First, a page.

The right to shock
The right to freedom of expression is extended to opinion that is abhorrent, that shocks, disgusts and appals and causes offence. As Gurpreet said “it may not be pretty” and Sally Tallant, artistic director of Liverpool Biennial, reminded us that great art is often deeply shocking and very unpopular in the first instance and only later becomes iconic and loved. Some of the conditions in which artistic freedom thrives were described by various participants as: the willingness to embrace controversy and diversity of opinion, to maintain open debate and dialogue, to take risks and experiment.
With rights come responsibilities
Some felt that artists should be free to say what they like, while others stressed that artists should ‘act responsibly’ though there was a very broad spectrum of opinion about what acting responsibly means. Some believe it is an artist’s responsibility to challenge all and any boundaries, while others feel that being responsible means respecting boundaries and controlling their expression accordingly. This considerable range of interpretation of the word responsibility goes some way to explaining the polarisation and intensity of the debate on artists’ rights.
Inequality of access to this right
Several participants pointed out that access to this right is not equally distributed across society and that education, in particular of young people and audiences is very important to ensure that all people can access and exercise the right to freedom of expression. One artist pointed out that community artists work in a different world from major venues and established artists, who have freedoms that the majority of artists do not. Kenan Malik warned against artists being given special privileges to be freer than other people as this would diminish the right of non-artists; any defence of freedom of expression should encompass any form of expression.
The right to freedom of expression is enshrined in the Human Rights Act, and in various international declarations to which the UK is a signatory. It is a fundamental not an absolute right, which is not without boundaries. In certain qualified circumstances, it can be argued that constraints should be placed on artistic expression.
What are the limits to freedom of artistic expression?
The legitimacy or acceptability of expression that is considered harmful, dangerous or offensive and “crosses the line” is the subject of continuing debate and the scope for disagreement on what can be considered necessary and proportionate constraints on that right is very wide. In the case of arts venues and institutions, judgments about where to draw the line are ultimately the responsibility of the artistic director. Nicholas Serota explained that trust and confidence lie at the heart of these decisions and are necessarily made on a case-by-case basis “with conviction, responsibly weighing consequences”. Trust has to be developed with many different agencies, funders, sponsors, artists, audiences and it is important that an institution or arts organisation can demonstrate how it made its decision to present contested work, in good faith and for the public interest.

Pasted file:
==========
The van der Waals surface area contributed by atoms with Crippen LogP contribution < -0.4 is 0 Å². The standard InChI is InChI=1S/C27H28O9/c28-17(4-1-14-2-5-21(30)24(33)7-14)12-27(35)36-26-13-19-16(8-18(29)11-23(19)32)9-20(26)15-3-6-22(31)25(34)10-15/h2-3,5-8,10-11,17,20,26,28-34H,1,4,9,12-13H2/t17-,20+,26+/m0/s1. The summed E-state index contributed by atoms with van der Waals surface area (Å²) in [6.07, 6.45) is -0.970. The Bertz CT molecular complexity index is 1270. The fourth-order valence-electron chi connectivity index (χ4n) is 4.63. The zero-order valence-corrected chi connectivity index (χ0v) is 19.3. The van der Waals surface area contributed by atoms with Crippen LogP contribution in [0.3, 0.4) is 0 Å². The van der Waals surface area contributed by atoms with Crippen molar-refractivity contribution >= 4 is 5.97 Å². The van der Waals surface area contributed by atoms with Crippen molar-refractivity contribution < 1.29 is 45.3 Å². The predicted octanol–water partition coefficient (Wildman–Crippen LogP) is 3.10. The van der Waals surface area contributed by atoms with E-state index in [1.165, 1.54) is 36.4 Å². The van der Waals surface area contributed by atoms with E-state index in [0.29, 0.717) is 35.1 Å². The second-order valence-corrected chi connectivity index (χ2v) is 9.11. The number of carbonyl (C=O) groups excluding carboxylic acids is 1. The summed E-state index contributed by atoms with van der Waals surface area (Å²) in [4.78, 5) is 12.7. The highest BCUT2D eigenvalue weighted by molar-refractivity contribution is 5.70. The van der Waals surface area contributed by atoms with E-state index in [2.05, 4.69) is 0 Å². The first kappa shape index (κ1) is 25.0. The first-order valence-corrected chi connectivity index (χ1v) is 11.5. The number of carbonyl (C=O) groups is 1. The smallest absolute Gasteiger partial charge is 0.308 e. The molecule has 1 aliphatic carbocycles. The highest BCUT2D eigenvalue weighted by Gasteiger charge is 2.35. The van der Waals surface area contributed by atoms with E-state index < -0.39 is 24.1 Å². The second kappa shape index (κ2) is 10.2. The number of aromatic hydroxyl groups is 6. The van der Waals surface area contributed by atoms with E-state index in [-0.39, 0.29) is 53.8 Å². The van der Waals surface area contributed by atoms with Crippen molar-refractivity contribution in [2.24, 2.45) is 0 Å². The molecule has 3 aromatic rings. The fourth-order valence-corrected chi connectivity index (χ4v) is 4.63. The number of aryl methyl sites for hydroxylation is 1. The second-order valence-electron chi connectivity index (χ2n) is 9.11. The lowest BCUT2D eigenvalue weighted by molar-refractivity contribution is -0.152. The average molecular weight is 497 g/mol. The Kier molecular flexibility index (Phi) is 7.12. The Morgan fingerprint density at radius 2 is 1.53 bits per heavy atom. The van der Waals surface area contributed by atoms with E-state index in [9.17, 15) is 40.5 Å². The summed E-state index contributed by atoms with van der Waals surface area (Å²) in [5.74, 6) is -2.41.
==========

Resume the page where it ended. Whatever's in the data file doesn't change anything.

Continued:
This section summarises the day’s discussion about how artistic expression is controlled and silenced and by whom. The absence of direct state-sponsored, highly visible censorship, which prevails in many countries around the world, may contribute to the commonly held view that there is no censorship in this country and that it is not a problem. However speakers throughout the day from across the sector confirmed that censorship is a major issue for the arts, and that it comes in many different forms, both direct and indirect, some more subtle, some more overt making it hard to “find one’s bearings”. The lawyer Anthony Julius, Deputy Chairman, Mishcon de Reya, differentiated between the age-old paradigm of censorship of the arts as the confrontation between the artist and the authoritarian state, and contemporary UK censorship, which sits within a liberal democracy. Contemporary censorship he said “is a heterogeneous assemblage of agencies, individuals, confessional groups, spontaneous groups that come into existence in response to provocation”.
Human rights charters acknowledge the relatively narrow range of acceptable interventions on legal grounds – such as security and violence – but also open up a much broader set of public order and public morality issues which various actors and influencers can then use as justification when attempting to silence speech for social or moral reasons.
Institutional self-censorship, a term that was used for the first time in a public discussion at this conference, was seen as a key factor and accordingly a discussion of its causes and characteristics has a separate section devoted to it.